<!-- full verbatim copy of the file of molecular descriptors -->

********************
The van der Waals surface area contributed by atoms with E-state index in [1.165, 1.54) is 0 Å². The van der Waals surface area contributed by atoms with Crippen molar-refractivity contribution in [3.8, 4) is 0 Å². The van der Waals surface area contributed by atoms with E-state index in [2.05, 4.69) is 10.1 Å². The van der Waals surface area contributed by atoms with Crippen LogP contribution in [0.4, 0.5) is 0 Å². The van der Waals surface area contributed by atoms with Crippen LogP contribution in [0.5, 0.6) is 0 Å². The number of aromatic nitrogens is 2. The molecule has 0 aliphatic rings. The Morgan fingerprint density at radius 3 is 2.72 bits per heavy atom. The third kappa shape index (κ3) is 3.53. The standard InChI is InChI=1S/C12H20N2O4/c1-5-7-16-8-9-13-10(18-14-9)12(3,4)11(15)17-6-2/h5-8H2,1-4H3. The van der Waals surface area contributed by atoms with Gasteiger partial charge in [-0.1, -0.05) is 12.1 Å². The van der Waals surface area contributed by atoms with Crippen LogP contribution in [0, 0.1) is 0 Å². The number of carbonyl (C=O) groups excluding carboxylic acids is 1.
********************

The van der Waals surface area contributed by atoms with E-state index in [1.165, 1.54) is 0 Å². The van der Waals surface area contributed by atoms with Crippen molar-refractivity contribution in [3.8, 4) is 0 Å². The van der Waals surface area contributed by atoms with E-state index in [2.05, 4.69) is 10.1 Å². The van der Waals surface area contributed by atoms with Crippen LogP contribution in [0.4, 0.5) is 0 Å². The van der Waals surface area contributed by atoms with Crippen LogP contribution in [0.5, 0.6) is 0 Å². The number of aromatic nitrogens is 2. The molecule has 0 aliphatic rings. The Morgan fingerprint density at radius 3 is 2.72 bits per heavy atom. The third kappa shape index (κ3) is 3.53. The standard InChI is InChI=1S/C12H20N2O4/c1-5-7-16-8-9-13-10(18-14-9)12(3,4)11(15)17-6-2/h5-8H2,1-4H3. The van der Waals surface area contributed by atoms with Gasteiger partial charge in [-0.1, -0.05) is 12.1 Å². The van der Waals surface area contributed by atoms with Crippen LogP contribution in [0, 0.1) is 0 Å². The number of carbonyl (C=O) groups excluding carboxylic acids is 1.